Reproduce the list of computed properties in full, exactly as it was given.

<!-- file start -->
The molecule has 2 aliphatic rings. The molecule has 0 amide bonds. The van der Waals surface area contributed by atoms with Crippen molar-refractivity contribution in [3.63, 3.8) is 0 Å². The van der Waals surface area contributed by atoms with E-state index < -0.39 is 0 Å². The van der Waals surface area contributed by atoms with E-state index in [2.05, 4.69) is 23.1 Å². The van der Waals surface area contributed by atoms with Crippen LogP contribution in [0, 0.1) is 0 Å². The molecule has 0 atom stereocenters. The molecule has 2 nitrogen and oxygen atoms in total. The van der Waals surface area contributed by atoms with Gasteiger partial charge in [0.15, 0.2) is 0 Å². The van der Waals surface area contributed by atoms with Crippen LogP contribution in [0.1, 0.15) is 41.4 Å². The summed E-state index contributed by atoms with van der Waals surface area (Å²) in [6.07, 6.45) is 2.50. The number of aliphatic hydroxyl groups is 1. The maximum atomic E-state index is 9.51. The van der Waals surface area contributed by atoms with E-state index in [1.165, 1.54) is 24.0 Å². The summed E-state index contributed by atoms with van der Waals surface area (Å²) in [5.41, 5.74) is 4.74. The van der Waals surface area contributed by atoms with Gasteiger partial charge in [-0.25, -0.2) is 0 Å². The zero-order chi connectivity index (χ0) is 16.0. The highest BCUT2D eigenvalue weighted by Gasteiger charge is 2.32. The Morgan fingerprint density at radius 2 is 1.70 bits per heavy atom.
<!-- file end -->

The molecule has 2 aliphatic rings. The molecule has 0 amide bonds. The van der Waals surface area contributed by atoms with Crippen molar-refractivity contribution in [3.63, 3.8) is 0 Å². The van der Waals surface area contributed by atoms with E-state index < -0.39 is 0 Å². The van der Waals surface area contributed by atoms with E-state index in [2.05, 4.69) is 23.1 Å². The van der Waals surface area contributed by atoms with Crippen LogP contribution in [0, 0.1) is 0 Å². The molecule has 0 atom stereocenters. The molecule has 2 nitrogen and oxygen atoms in total. The van der Waals surface area contributed by atoms with Gasteiger partial charge in [0.15, 0.2) is 0 Å². The van der Waals surface area contributed by atoms with Crippen LogP contribution in [0.1, 0.15) is 41.4 Å². The summed E-state index contributed by atoms with van der Waals surface area (Å²) in [6.07, 6.45) is 2.50. The number of aliphatic hydroxyl groups is 1. The maximum atomic E-state index is 9.51. The van der Waals surface area contributed by atoms with E-state index in [1.165, 1.54) is 24.0 Å². The summed E-state index contributed by atoms with van der Waals surface area (Å²) in [5.41, 5.74) is 4.74. The van der Waals surface area contributed by atoms with Gasteiger partial charge in [-0.25, -0.2) is 0 Å². The zero-order chi connectivity index (χ0) is 16.0. The highest BCUT2D eigenvalue weighted by Gasteiger charge is 2.32. The Morgan fingerprint density at radius 2 is 1.70 bits per heavy atom.